I remember very distinctly how sick was defined as a child: a fever and/or vomit. You could also stay home if you had a really terrible cough or cold, but it had to be so bad that you were struggling to breathe.
Lyme disease is difficult because we don’t always look sick. People often use this as an excuse to reject our claims. “Well, you don’t look that sick, and you’re not confined to bed, so it must not be that bad.” (I usually want to say, “I wish I was in bed!”) The word “sick” is too weak for my taste. Eskimos have hundreds of words for snow, and we have one word for something that can affect our mind, heart, and body? Maybe we just need a more in depth list of definitions.
Sick: Rachel’s Definitions
- Nauseous, and sort of achy.
- Achy, with a fever, and a side of nausea.
- Dizzy with extensive brain fog.
- Minimal brain fog with a fever.
- Coughing the day away, with some achy joints for company.
- Throwing up a meal that definitely WAS NOT gluten/dairy/sugar free.
- Wishing I could throw up something I should not have eaten (yes, you, chocolate cake. I am looking right at you)
- Panic ridden, fever ridden, wishing I could ride health into the sunset and never come back.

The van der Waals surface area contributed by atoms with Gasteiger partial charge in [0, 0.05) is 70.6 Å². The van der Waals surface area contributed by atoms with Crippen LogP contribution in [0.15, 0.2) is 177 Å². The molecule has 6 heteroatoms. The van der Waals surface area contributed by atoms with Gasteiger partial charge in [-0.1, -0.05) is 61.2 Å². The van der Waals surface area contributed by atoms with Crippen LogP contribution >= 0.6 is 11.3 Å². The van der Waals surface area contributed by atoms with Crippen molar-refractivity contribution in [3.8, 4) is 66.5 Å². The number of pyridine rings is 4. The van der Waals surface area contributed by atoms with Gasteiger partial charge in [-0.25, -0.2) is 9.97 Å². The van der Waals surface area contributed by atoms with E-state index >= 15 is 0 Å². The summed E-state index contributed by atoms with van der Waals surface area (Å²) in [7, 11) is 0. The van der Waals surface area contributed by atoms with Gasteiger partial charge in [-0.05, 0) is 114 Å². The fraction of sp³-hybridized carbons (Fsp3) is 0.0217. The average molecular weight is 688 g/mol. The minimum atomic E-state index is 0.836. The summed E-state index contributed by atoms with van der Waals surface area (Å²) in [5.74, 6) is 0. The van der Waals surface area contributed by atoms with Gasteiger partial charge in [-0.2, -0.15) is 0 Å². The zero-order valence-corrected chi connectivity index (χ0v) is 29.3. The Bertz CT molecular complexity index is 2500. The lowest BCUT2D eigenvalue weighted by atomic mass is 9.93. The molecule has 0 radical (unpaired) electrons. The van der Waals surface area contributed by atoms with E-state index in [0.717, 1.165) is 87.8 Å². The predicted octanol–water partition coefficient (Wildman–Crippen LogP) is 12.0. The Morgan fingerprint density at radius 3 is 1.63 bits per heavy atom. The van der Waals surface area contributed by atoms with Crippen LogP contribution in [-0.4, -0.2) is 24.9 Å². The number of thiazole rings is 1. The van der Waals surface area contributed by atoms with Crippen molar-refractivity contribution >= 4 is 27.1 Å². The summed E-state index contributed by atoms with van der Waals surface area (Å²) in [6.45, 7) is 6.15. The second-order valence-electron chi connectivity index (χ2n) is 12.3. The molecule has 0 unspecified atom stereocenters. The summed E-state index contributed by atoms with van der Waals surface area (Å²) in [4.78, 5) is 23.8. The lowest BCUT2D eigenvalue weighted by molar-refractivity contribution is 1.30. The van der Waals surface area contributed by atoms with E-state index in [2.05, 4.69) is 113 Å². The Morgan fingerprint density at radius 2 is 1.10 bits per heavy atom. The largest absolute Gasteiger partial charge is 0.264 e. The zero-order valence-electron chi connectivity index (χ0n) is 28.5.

- Dizzy with achy joints.
- Depressed to the point of exhaustion, but unable to sleep due to INSOMNIA.
- Feeling like my head is full of swarming bees
- Anxious about talking about being sick because I’m really not getting any better.
- Perfectly healthy….aside from the dangerous gas heating up my room (hope my roommate doesn’t come home soon)
- Bloated from dangerous, un-expelled gas. (Seriously, these jeans should fit. I literally can’t gain weight on a dairy/sugar/gluten free diet)
- Unable to sleep due to confusion over previously listed symptoms.
I’m sure there’s a whole lot more I could list. Let me know what some of yours are in the comments. What do you mean when you say, “I’m sick”?